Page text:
It was 9:45 p.m. in Washington, 5:45 the next morning in Baghdad. Fadel Meshaal, an Iraqi freelance journalist working for a U.S. government radio station, was being interviewed from a studio on the Mall as the air raid sirens began to wail.
For the next five hours, Meshaal described the scene in the Iraqi capital for Radio Sawa's listeners around the Arab world: loud explosions, deserted streets, heated denunciations of Washington in the official Iraqi press. His reports from Baghdad were interspersed with interviews from northern Iraq with opponents of Iraqi President Saddam Hussein.
The opening barrage of live news reports on Radio Sawa -- seen by the Bush administration as its principal means of communicating with the Arab world -- was a reminder that two wars are now underway in the Middle East. One is being fought with tanks and missiles and aircraft carriers. The other, a struggle for the hearts and minds of 250 million Arabs, is being waged predominantly through the airwaves.
"We are competing for attention with al-Jazeera," says Norman J. Pattiz, the American broadcasting magnate who created Radio Sawa a year ago as the official U.S. answer to the hugely successful Arabic-language television station. "Our mission is to promote freedom and democracy through the free flow of information."
Ibrahim Hilal, editor in chief of al-Jazeera, scoffs at the comparison. His station, based in Qatar, claims 35 million viewers around the Arab world. Its scoops -- including interviews with Osama bin Laden and exclusive reports from inside Taliban-controlled Afghanistan -- are often picked up by Western media outlets. By contrast, Sawa is only just beginning to make a name for itself.
"American taxpayers are wasting their money on Radio Sawa," says Hilal, taking a break from supervising al-Jazeera's 24-hour news operation in Doha. "Arabs understand that it is a tool of the U.S. government."
In terms of audience, Sawa (the name means "together" in Arabic) is little competition. It is aimed primarily at young listeners from 18 to 25, lured by its snappy mix of Western and Arab pop music and half-hourly news headlines. Anecdotal evidence and audience surveys suggest that Sawa has fairly large audiences in Jordan and along the Persian Gulf, where it broadcasts on FM, and a respectable audience inside Iraq itself, where it can be heard on medium wave. It has had less impact in countries like Egypt and Saudi Arabia, where the signal is weaker. What really sets Radio Sawa apart from al-Jazeera, say its editors, is the way it reports the news. "We try to de-emotionalize the news," says Mouafac Harb, the radio station's editor in chief. "We don't use adjectives."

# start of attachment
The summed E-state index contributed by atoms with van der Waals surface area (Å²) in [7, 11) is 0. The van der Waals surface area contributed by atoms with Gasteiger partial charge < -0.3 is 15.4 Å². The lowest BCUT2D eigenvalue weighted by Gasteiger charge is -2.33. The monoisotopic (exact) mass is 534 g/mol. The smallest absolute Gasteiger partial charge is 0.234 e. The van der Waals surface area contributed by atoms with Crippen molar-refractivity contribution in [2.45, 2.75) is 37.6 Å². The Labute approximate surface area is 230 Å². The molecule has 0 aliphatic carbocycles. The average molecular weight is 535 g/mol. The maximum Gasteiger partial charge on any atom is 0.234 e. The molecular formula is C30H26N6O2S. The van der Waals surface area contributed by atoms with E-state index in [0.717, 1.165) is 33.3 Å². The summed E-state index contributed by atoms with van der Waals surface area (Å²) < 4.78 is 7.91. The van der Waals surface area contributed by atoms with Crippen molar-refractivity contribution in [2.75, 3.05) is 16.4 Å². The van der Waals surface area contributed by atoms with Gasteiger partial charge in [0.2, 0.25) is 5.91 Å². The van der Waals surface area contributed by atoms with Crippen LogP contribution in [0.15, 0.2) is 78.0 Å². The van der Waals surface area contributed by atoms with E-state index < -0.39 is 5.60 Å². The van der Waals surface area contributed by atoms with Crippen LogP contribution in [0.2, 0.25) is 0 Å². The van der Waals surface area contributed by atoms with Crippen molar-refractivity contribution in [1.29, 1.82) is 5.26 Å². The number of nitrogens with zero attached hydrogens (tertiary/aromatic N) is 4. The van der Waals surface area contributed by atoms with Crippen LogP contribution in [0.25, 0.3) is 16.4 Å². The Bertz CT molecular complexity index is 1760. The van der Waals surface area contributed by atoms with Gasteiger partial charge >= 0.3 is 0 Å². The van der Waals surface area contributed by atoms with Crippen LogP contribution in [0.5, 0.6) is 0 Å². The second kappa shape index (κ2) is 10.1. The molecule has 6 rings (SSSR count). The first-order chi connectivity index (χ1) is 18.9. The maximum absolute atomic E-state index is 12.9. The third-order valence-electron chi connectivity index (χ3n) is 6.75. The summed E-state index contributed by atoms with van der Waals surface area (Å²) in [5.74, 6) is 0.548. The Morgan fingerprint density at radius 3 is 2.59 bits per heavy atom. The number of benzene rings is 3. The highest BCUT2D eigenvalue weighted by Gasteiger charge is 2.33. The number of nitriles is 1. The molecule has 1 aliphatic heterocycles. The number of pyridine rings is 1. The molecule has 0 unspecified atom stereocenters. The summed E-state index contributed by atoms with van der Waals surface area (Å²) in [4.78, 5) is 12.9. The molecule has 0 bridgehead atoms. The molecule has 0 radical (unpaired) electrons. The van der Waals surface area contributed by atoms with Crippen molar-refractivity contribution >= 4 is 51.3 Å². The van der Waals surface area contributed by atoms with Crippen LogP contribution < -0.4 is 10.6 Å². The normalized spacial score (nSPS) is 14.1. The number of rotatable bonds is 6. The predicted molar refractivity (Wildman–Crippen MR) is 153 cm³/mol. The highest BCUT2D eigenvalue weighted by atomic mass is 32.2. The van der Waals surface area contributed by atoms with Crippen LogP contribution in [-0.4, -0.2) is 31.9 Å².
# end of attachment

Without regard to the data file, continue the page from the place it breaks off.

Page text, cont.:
Harb, a Lebanese American who previously worked as Washington bureau chief for the Saudi-owned Al-Hayat newspaper, says Sawa's dry, almost sparse news style is an antidote to the "surfeit of emotion" commonplace in Arab journalism. Al-Jazeera routinely uses words like "martyrs" to describe Palestinian suicide bombers targeting Israeli civilians. By contrast, Sawa sticks to reporting the bare facts of Palestinians killing Israelis and Israelis killing Palestinians.
Hilal and other Arab journalists say Sawa is not as neutral as it claims. They maintain that the selection of news is heavily influenced by U.S. propaganda aims, with relatively little attention given to events that might embarrass the Bush administration, such as domestic and international protests against war in Iraq. They argue that Sawa reporters betray their bias by providing little context and avoiding phrases like "occupied territories" to describe lands seized by Israel during the 1967 Arab-Israeli war.
"Emotions are part of the story," says Hilal, who makes no apology for devoting attention to the suffering of Muslims worldwide, whether in the Israeli-occupied West Bank, in Afghanistan during the U.S. bombing campaign or in Iraq as a result of U.S.-inspired sanctions. "The soul of the news lies in emotion. Emotion is the most important fact."